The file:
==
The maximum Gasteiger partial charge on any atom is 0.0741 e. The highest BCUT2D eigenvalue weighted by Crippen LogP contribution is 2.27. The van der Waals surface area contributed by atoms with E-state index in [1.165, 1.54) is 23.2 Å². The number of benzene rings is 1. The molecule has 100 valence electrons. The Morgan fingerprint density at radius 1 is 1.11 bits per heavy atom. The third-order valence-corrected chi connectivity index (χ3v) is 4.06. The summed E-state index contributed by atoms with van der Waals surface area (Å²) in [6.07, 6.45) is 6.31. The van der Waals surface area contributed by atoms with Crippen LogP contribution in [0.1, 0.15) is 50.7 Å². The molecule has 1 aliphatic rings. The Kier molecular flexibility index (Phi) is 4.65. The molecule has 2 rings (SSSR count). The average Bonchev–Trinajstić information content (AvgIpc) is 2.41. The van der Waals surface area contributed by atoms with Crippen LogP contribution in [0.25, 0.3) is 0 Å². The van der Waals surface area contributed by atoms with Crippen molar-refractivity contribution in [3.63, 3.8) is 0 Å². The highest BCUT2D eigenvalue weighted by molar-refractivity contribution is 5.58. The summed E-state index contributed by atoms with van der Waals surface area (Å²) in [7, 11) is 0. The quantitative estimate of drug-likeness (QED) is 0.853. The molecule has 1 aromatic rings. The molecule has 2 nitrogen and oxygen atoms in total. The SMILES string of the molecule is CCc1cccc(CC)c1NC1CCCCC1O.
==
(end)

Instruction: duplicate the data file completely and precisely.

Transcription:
The maximum Gasteiger partial charge on any atom is 0.0741 e. The highest BCUT2D eigenvalue weighted by Crippen LogP contribution is 2.27. The van der Waals surface area contributed by atoms with E-state index in [1.165, 1.54) is 23.2 Å². The number of benzene rings is 1. The molecule has 100 valence electrons. The Morgan fingerprint density at radius 1 is 1.11 bits per heavy atom. The third-order valence-corrected chi connectivity index (χ3v) is 4.06. The summed E-state index contributed by atoms with van der Waals surface area (Å²) in [6.07, 6.45) is 6.31. The van der Waals surface area contributed by atoms with Crippen LogP contribution in [0.1, 0.15) is 50.7 Å². The molecule has 1 aliphatic rings. The Kier molecular flexibility index (Phi) is 4.65. The molecule has 2 rings (SSSR count). The average Bonchev–Trinajstić information content (AvgIpc) is 2.41. The van der Waals surface area contributed by atoms with Crippen LogP contribution in [0.25, 0.3) is 0 Å². The van der Waals surface area contributed by atoms with Crippen molar-refractivity contribution in [3.63, 3.8) is 0 Å². The highest BCUT2D eigenvalue weighted by molar-refractivity contribution is 5.58. The summed E-state index contributed by atoms with van der Waals surface area (Å²) in [7, 11) is 0. The quantitative estimate of drug-likeness (QED) is 0.853. The molecule has 1 aromatic rings. The molecule has 2 nitrogen and oxygen atoms in total. The SMILES string of the molecule is CCc1cccc(CC)c1NC1CCCCC1O.